Forgotten Voices of the Sioux Nation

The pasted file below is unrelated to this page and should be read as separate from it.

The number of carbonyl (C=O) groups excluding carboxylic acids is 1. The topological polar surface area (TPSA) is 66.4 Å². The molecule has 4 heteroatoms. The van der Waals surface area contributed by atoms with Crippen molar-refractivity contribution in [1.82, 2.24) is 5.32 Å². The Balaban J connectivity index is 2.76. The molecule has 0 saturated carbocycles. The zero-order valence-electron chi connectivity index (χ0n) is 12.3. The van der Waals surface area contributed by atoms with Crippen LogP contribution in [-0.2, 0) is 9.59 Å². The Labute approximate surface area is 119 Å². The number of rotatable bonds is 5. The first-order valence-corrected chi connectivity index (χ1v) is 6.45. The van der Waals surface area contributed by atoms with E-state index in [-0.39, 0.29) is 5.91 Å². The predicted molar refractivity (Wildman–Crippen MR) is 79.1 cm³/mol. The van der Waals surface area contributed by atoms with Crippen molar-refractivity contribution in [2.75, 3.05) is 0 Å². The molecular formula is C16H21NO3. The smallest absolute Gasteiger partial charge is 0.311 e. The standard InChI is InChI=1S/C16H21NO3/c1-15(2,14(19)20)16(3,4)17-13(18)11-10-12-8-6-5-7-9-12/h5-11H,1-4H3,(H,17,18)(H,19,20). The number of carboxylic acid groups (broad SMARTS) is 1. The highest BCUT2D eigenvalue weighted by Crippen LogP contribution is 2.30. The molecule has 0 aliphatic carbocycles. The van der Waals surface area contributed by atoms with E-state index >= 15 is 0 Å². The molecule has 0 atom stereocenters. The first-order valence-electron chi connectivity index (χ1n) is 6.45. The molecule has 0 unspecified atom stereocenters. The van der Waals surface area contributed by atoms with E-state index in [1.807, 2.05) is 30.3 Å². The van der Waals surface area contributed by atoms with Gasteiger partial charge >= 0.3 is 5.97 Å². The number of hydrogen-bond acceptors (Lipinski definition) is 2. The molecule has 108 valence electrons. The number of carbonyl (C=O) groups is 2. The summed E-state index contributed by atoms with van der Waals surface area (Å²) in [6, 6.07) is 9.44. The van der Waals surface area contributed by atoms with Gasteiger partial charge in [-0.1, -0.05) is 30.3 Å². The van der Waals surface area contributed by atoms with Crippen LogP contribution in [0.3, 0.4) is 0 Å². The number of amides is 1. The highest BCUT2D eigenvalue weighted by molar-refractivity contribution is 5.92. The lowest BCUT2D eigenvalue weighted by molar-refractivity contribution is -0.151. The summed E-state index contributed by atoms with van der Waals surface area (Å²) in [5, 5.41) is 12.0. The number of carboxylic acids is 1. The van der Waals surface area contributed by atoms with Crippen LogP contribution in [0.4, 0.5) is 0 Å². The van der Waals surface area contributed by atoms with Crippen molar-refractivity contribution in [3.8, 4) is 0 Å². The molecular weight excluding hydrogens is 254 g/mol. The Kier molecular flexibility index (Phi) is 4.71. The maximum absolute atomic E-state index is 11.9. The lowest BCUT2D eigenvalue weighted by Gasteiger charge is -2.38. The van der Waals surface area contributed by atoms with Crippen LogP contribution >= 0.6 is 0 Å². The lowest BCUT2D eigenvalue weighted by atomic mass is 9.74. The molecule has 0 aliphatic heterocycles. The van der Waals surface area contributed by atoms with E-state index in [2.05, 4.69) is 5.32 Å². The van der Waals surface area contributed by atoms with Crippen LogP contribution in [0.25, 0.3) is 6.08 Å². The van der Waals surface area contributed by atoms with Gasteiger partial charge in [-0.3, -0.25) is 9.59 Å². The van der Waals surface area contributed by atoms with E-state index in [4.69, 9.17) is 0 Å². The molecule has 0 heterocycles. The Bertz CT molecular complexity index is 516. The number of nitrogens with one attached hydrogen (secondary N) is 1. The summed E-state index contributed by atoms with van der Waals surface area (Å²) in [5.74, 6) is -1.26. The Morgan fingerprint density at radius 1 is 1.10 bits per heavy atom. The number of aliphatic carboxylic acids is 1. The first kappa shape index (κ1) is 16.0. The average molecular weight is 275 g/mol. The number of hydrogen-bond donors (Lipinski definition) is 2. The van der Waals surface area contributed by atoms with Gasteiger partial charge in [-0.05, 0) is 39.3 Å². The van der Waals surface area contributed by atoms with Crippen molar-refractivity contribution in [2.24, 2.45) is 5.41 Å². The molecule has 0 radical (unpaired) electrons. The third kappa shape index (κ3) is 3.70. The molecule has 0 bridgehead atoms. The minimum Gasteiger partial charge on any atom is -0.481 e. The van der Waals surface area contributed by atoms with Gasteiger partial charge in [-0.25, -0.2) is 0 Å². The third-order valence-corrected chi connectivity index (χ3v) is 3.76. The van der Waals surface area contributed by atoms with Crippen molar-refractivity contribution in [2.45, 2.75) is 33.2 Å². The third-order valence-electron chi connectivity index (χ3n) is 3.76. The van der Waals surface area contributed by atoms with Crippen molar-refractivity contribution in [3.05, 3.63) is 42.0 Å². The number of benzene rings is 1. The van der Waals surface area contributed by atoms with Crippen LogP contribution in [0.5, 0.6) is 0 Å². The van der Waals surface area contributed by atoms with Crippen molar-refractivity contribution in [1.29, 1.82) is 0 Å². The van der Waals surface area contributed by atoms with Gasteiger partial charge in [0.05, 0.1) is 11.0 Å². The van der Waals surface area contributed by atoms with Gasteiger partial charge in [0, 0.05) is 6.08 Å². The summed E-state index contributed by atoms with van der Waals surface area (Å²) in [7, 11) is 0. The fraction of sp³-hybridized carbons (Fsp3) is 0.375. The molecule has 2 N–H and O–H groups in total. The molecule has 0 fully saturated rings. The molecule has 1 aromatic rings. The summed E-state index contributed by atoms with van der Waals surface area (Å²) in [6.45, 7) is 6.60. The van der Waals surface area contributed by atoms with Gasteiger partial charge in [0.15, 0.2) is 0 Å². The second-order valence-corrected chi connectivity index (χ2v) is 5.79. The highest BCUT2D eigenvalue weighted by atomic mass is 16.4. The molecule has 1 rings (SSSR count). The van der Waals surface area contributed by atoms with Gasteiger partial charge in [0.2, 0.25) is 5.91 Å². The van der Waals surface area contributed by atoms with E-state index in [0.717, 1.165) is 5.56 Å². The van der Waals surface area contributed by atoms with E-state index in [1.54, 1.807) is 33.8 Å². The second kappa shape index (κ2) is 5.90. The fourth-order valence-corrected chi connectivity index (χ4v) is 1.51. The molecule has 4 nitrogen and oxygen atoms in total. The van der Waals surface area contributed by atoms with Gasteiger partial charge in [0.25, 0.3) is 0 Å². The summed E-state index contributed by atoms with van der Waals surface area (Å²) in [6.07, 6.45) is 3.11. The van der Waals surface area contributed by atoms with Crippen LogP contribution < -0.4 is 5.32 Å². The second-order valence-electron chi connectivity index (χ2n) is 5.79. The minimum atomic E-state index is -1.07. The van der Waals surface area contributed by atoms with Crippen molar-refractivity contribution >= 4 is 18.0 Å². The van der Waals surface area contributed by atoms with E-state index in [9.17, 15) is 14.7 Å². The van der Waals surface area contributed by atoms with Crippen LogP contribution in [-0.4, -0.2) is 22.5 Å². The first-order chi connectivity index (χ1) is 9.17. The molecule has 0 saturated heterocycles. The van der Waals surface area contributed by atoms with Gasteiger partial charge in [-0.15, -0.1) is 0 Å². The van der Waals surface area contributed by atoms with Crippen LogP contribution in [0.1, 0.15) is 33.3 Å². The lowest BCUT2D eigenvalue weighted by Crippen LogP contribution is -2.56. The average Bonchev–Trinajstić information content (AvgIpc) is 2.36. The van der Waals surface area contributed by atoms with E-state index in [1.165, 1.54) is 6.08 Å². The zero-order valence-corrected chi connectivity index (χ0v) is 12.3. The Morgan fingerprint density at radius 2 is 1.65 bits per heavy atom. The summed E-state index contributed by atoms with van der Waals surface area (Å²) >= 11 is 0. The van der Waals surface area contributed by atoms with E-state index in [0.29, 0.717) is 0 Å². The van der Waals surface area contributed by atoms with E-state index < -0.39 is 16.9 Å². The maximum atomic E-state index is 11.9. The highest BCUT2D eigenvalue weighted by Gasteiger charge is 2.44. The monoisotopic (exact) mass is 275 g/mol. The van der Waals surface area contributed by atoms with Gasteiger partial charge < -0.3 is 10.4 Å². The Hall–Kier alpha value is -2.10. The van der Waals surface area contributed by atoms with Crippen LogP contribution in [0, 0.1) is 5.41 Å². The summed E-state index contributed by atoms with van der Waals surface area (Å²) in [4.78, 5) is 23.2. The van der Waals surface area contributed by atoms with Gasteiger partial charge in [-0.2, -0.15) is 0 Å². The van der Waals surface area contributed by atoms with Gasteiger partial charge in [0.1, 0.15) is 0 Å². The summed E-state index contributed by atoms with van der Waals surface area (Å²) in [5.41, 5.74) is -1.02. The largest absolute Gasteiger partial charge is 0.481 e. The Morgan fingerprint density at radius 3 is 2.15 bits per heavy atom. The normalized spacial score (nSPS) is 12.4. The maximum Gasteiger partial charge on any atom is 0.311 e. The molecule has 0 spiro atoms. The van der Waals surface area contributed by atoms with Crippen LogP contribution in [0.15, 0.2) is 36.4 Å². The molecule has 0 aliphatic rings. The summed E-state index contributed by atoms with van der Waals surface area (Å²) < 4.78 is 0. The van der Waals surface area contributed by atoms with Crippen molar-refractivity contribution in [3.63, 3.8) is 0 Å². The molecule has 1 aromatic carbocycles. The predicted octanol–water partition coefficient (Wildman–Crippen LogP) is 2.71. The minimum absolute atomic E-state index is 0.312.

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When people are asked to voice their opinion about what the word “Indian” truly entails, many refer to the countless stories, photographs, and films particularly related to them. One such group, the Sioux are a great example of the many inaccurate depictions history has burden them with. They are seen first and foremost as savaged killers who took and never gave back. However, with time much has been revealed to show their true characteristics. It was found that they were not people of war and bloodshed, but merely of honor and strength. Stepping away from the bias, the Sioux nation was an extraordinary group of nomads who survived on the buffalo population, tribal interactions, and family contributions. The Sioux or Lakota was a “nation that was comprised of seven major divisions: the Oglala, Sinchangu, Miniconjou, Hunkpapa, Shihaspa, Itazipcho, and Oohenonpa” (Hassrick 3). The Oglalas or “Scatter One’s Own,’ lived relatively close to the northern branch of the Platte River.) This provided plenty of fertile land for crops and for any livestock they may have had. They were also the most populous of the seven. The Sichangus or “Burnt Thighs” were located just to the south-east of the oglalas. The Miniconjous or “Those Who Plant by the Stream” and the Oohenonpas or “Two Boilings, more commonly known as “Two Kettles,” lived to the north of the Sinchangus. Together, these seven divisions formed what would be known as the seven council fires. Having a

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